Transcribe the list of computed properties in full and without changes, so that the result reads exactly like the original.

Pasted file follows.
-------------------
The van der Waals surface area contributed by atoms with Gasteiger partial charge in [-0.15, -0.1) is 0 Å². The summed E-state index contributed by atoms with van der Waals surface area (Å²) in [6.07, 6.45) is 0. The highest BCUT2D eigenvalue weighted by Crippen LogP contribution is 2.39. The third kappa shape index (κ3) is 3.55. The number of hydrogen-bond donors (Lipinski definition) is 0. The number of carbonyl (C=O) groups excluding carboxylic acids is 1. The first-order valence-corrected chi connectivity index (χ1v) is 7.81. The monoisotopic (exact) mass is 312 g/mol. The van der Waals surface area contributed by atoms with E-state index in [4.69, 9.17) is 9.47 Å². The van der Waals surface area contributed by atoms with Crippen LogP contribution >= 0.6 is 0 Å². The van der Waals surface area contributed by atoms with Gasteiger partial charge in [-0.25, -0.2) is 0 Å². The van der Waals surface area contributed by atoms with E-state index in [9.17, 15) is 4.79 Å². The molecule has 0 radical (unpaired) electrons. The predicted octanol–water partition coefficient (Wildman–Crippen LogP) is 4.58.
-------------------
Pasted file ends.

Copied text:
The van der Waals surface area contributed by atoms with Gasteiger partial charge in [-0.15, -0.1) is 0 Å². The summed E-state index contributed by atoms with van der Waals surface area (Å²) in [6.07, 6.45) is 0. The highest BCUT2D eigenvalue weighted by Crippen LogP contribution is 2.39. The third kappa shape index (κ3) is 3.55. The number of hydrogen-bond donors (Lipinski definition) is 0. The number of carbonyl (C=O) groups excluding carboxylic acids is 1. The first-order valence-corrected chi connectivity index (χ1v) is 7.81. The monoisotopic (exact) mass is 312 g/mol. The van der Waals surface area contributed by atoms with E-state index in [4.69, 9.17) is 9.47 Å². The van der Waals surface area contributed by atoms with Crippen LogP contribution >= 0.6 is 0 Å². The van der Waals surface area contributed by atoms with Gasteiger partial charge in [-0.25, -0.2) is 0 Å². The van der Waals surface area contributed by atoms with E-state index in [9.17, 15) is 4.79 Å². The molecule has 0 radical (unpaired) electrons. The predicted octanol–water partition coefficient (Wildman–Crippen LogP) is 4.58.